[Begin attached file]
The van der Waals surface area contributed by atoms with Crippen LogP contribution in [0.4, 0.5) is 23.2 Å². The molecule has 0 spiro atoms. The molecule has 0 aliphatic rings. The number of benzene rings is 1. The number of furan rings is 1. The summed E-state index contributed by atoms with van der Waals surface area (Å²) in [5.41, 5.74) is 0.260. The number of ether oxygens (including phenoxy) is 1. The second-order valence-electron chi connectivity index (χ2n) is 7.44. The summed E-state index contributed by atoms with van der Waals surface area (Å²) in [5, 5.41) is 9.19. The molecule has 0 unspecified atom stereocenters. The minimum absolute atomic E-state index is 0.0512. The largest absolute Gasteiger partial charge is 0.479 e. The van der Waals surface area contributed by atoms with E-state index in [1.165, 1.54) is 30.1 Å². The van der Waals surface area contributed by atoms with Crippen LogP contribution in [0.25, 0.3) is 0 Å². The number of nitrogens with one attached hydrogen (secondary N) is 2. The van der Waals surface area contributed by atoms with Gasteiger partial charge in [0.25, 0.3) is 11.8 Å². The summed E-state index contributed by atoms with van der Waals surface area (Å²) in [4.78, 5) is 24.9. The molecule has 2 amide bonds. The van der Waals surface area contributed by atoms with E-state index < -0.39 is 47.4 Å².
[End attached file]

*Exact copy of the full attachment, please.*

The van der Waals surface area contributed by atoms with Crippen LogP contribution in [0.4, 0.5) is 23.2 Å². The molecule has 0 spiro atoms. The molecule has 0 aliphatic rings. The number of benzene rings is 1. The number of furan rings is 1. The summed E-state index contributed by atoms with van der Waals surface area (Å²) in [5.41, 5.74) is 0.260. The number of ether oxygens (including phenoxy) is 1. The second-order valence-electron chi connectivity index (χ2n) is 7.44. The summed E-state index contributed by atoms with van der Waals surface area (Å²) in [5, 5.41) is 9.19. The molecule has 0 unspecified atom stereocenters. The minimum absolute atomic E-state index is 0.0512. The largest absolute Gasteiger partial charge is 0.479 e. The van der Waals surface area contributed by atoms with E-state index in [1.165, 1.54) is 30.1 Å². The van der Waals surface area contributed by atoms with Crippen LogP contribution in [0.25, 0.3) is 0 Å². The number of nitrogens with one attached hydrogen (secondary N) is 2. The van der Waals surface area contributed by atoms with Gasteiger partial charge in [0.25, 0.3) is 11.8 Å². The summed E-state index contributed by atoms with van der Waals surface area (Å²) in [4.78, 5) is 24.9. The molecule has 2 amide bonds. The van der Waals surface area contributed by atoms with E-state index < -0.39 is 47.4 Å².